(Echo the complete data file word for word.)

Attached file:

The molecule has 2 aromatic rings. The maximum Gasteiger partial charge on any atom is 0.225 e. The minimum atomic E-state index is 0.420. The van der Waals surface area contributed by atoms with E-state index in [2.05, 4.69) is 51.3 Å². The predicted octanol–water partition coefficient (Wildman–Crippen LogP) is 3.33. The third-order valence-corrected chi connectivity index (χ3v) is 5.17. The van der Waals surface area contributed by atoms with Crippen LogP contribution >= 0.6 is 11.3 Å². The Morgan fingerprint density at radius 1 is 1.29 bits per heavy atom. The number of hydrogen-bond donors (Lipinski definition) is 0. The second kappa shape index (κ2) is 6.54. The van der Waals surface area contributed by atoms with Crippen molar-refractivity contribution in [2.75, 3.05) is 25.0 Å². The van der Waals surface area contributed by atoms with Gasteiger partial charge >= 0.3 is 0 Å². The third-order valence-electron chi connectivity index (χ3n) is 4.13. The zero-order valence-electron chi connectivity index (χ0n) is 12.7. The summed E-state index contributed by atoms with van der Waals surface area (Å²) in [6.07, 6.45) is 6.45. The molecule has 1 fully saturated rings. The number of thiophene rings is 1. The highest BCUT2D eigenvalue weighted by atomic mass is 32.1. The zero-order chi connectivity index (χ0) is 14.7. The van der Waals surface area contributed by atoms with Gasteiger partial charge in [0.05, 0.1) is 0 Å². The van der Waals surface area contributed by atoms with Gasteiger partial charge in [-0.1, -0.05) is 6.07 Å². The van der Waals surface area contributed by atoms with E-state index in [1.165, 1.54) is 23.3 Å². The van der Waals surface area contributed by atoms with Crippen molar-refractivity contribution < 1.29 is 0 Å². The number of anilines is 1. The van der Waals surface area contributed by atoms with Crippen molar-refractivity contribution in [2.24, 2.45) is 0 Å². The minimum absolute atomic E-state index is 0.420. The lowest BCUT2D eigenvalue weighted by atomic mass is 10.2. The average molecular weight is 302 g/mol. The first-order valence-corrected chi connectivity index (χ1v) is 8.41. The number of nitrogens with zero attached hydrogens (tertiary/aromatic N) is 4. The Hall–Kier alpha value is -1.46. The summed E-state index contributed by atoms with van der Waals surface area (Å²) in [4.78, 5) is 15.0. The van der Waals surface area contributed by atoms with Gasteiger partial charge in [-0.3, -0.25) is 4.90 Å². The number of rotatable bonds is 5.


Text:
The molecule has 2 aromatic rings. The maximum Gasteiger partial charge on any atom is 0.225 e. The minimum atomic E-state index is 0.420. The van der Waals surface area contributed by atoms with E-state index in [2.05, 4.69) is 51.3 Å². The predicted octanol–water partition coefficient (Wildman–Crippen LogP) is 3.33. The third-order valence-corrected chi connectivity index (χ3v) is 5.17. The van der Waals surface area contributed by atoms with Crippen LogP contribution >= 0.6 is 11.3 Å². The Morgan fingerprint density at radius 1 is 1.29 bits per heavy atom. The number of hydrogen-bond donors (Lipinski definition) is 0. The second kappa shape index (κ2) is 6.54. The van der Waals surface area contributed by atoms with Crippen molar-refractivity contribution in [2.75, 3.05) is 25.0 Å². The van der Waals surface area contributed by atoms with Gasteiger partial charge >= 0.3 is 0 Å². The third-order valence-electron chi connectivity index (χ3n) is 4.13. The zero-order valence-electron chi connectivity index (χ0n) is 12.7. The summed E-state index contributed by atoms with van der Waals surface area (Å²) in [6.07, 6.45) is 6.45. The molecule has 1 fully saturated rings. The number of thiophene rings is 1. The highest BCUT2D eigenvalue weighted by atomic mass is 32.1. The zero-order chi connectivity index (χ0) is 14.7. The van der Waals surface area contributed by atoms with Gasteiger partial charge in [0.05, 0.1) is 0 Å². The van der Waals surface area contributed by atoms with Gasteiger partial charge in [-0.1, -0.05) is 6.07 Å². The van der Waals surface area contributed by atoms with E-state index in [1.165, 1.54) is 23.3 Å². The van der Waals surface area contributed by atoms with Crippen molar-refractivity contribution < 1.29 is 0 Å². The number of anilines is 1. The van der Waals surface area contributed by atoms with Crippen molar-refractivity contribution in [2.24, 2.45) is 0 Å². The minimum absolute atomic E-state index is 0.420. The lowest BCUT2D eigenvalue weighted by atomic mass is 10.2. The average molecular weight is 302 g/mol. The first-order valence-corrected chi connectivity index (χ1v) is 8.41. The number of nitrogens with zero attached hydrogens (tertiary/aromatic N) is 4. The Hall–Kier alpha value is -1.46. The summed E-state index contributed by atoms with van der Waals surface area (Å²) in [4.78, 5) is 15.0. The van der Waals surface area contributed by atoms with Gasteiger partial charge in [-0.3, -0.25) is 4.90 Å². The number of rotatable bonds is 5.